Tuesday, February 21, 2012

AvalonBay's "Hipster" Apartment Building Aims for December Move-In

AvalonBay apartment building in Washington DC, an update on commercial real estate news
Avalon Bay real estate development in Washington DC is the latest commercial property on the H Street corridor
AvalonBay's latest real estate development, the "AVA H Street" apartment building (which is not technically on H Street - it's at 318 I Street, NE) is set to go vertical any day now, a critical milestone for one of the more unique projects in the booming H Street corridor.

"All the dirt's out of the hole, and they're pouring slabs," said Jeff Wood, development manager at AvalonBay. "We're on schedule for first occupancy in December of this year." The building will be entirely residential, with no ground floor retail.
KTGY designs AvalonBay's upcoming apartment building in Washington DC

AVA H Street will offer 140 rental units of "pretty sick apartments," according to the project's Facebook page. Jonathan B. Cox, Senior Vice President of Development at AvalonBay, previously told DCMud the building would be "more contemporary and a more unique architectural style than what's now on the market." Though he was coy at the time about the architect behind the building, it's since emerged that KTGY Group is spearheading the design, and the latest renderings, with their colorful facades and prominent branding, do indeed look more unique that most of what's on the market right now. Blake Dickson represented Avalon in the purchase.

AvalonBay acquired 318 I Street through a lender sale, after original owner Broadway Development lost the property (as well as the adjacent Senate Square) through foreclosure in 2009. AvalonBay, a Ballston-based real estate investment trust (REIT), has posted huge profits in recent quarters by taking advantage of depressed property values to accumulate parcels, and by catering to a rental market that remains strong due to the flagging economy. A recent Wall Street Journal story described AvalonBay's strategy as "hipsters and suburbia" - and if the H Street NE address wasn't a giveaway, AVA's Facebook postings ("so rad!" "awesome!" "sick!") make it eminently clear that this building targets the former group.

Washington DC retail and real estate construction news, featuring retail for lease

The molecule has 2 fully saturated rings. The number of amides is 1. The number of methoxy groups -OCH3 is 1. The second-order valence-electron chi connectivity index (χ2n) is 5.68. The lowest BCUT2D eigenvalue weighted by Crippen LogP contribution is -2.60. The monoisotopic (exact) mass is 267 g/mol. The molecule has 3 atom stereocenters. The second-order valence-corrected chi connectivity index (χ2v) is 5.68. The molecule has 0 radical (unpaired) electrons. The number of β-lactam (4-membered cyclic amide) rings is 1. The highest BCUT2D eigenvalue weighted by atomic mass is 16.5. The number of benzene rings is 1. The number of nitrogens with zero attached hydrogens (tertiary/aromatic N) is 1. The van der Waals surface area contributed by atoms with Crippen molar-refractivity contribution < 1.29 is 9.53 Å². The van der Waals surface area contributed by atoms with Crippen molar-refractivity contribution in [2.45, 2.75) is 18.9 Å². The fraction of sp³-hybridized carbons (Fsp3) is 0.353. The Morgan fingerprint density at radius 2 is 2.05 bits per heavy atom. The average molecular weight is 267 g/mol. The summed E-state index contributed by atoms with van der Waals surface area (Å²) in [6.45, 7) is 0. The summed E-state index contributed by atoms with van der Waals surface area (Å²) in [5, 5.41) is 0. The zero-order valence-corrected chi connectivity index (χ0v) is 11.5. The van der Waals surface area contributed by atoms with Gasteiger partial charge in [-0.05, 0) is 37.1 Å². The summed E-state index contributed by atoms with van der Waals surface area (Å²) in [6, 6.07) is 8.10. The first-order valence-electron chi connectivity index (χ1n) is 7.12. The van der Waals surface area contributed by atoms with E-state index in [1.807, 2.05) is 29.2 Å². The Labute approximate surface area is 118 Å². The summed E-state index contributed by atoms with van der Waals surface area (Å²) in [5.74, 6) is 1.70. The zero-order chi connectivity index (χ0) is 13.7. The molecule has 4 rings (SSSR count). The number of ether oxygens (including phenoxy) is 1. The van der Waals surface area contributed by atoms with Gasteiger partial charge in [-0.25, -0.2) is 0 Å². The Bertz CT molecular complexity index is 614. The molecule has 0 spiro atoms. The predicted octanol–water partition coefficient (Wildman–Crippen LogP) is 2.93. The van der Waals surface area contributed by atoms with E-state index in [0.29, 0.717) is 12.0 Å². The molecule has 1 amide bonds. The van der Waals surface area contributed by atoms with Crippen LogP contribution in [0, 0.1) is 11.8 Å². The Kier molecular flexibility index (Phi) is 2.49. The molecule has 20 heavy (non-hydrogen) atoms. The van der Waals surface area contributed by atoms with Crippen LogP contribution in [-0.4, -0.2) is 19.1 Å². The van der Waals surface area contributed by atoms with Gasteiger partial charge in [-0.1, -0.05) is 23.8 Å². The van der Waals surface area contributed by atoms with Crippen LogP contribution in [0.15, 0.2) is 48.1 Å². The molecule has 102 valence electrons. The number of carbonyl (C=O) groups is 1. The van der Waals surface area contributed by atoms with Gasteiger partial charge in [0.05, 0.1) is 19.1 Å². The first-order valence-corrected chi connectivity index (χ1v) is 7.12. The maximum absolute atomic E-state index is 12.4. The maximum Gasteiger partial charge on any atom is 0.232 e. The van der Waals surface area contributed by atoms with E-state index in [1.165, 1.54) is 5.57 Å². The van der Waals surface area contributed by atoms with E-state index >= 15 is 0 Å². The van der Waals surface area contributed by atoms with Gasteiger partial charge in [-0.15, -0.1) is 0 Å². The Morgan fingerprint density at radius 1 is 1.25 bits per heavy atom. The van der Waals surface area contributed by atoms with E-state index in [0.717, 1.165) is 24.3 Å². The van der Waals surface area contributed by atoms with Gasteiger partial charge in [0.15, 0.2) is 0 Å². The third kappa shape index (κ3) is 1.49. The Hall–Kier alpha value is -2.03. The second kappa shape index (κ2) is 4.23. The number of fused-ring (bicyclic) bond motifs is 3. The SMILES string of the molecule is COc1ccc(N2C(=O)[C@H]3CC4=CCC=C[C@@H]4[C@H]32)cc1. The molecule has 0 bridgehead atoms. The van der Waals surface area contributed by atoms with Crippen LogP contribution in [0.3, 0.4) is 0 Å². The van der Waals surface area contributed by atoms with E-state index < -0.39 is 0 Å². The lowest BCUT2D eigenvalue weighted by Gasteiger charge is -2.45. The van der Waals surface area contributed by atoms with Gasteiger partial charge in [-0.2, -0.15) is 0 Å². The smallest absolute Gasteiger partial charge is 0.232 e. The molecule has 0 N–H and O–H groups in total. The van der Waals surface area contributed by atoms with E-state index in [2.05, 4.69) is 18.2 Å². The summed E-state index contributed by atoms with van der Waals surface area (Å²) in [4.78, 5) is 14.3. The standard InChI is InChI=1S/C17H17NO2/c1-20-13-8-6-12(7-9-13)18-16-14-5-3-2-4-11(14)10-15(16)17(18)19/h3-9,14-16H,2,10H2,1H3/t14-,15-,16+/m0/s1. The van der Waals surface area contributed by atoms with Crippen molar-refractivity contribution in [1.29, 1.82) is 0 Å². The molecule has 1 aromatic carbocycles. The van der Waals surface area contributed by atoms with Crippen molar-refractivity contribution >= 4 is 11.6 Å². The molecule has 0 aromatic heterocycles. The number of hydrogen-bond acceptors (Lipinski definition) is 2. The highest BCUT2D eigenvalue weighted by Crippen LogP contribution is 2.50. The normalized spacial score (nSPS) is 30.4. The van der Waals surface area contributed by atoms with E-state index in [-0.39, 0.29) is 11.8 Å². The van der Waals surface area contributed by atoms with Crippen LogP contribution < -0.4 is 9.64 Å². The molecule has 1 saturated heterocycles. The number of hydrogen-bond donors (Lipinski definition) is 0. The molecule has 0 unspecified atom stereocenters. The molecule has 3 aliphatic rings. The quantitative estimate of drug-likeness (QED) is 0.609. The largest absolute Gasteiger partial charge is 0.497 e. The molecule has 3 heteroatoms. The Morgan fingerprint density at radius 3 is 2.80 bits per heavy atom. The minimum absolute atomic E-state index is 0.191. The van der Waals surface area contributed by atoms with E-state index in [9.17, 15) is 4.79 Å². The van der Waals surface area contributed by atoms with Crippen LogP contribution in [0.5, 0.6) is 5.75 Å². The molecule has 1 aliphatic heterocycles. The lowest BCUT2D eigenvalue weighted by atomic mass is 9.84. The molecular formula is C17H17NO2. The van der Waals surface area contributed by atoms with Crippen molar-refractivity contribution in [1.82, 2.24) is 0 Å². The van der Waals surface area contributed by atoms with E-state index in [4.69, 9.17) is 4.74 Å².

AvalonBay had planned to build two more apartment buildings near the future Tysons West metro station, but that project ground to a halt after county officials' request for transportation improvement funds were deemed too high by AvalonBay management. (They did proceed with another Tysons project, the 354-unit Avalon Park Crest.)

AVA H Street broke ground back in November, and is just one of a dizzying number of projects in the immediate area, the biggest of which is the Steuart Investments mixed-use behemoth. It's hard to believe, when you see the flurry of construction on H Street today, that just a handful of years ago over twenty percent of H Street storefronts were vacant - a rate that has been reduced nearly to zero in less than a decade. And when the long-discussed streetcar is up and running, the boom will kick into another, even higher, gear.

Washington D.C. real estate development news


Anonymous said...

It's not very "sick" that there will be no ground-level retail.

Drew said...

Agree. There's no reason all the retail has to be on H street.

Anonymous said...

Actually, not having any ground level retail is fine. Not every building needs to have retail, particularly one that's only a block away from H St., NE.

As for the "pretty sick apartments" terminology, that's a bit too hip and slick for my taste. Perhaps AvalonBay should do a rethink.

RR said...

Agree with last anon, better if retail is concentrated on H.

Alejandro on Feb 21, 2012, 7:07:00 PM said...

I am sure renters will wish there was groundfloor retail...

Andrew on Feb 23, 2012, 12:40:00 AM said...

It's not lack of the retail per se, but rather, the unsafe and hostile vibe that the building gives off when it presents a blank facade with no entrances to the street.

It doesn't encourage a lively or safe streetscape.

One of the few things that the Architects of the Loree Grand got right were the series of entrances (modeled after traditional rowhouse facades) along 3rd St, and the small restaurant space on the corner. It enlivens the neighborhood, makes the street feel safer, and draws people out of their apartments.

grid iron said...

i'm all for ground floor retail and expanding off of h as just a main street. we need to fill out our grid. it gives us real blocks, not just strips.

Anonymous said...

Is it zoned for retail? I know houses on the other side of the alley bisecting the square are R2.

Anonymous said...

Um, the retail at Loree Grand is still vacant. Why do we need retail on every block?

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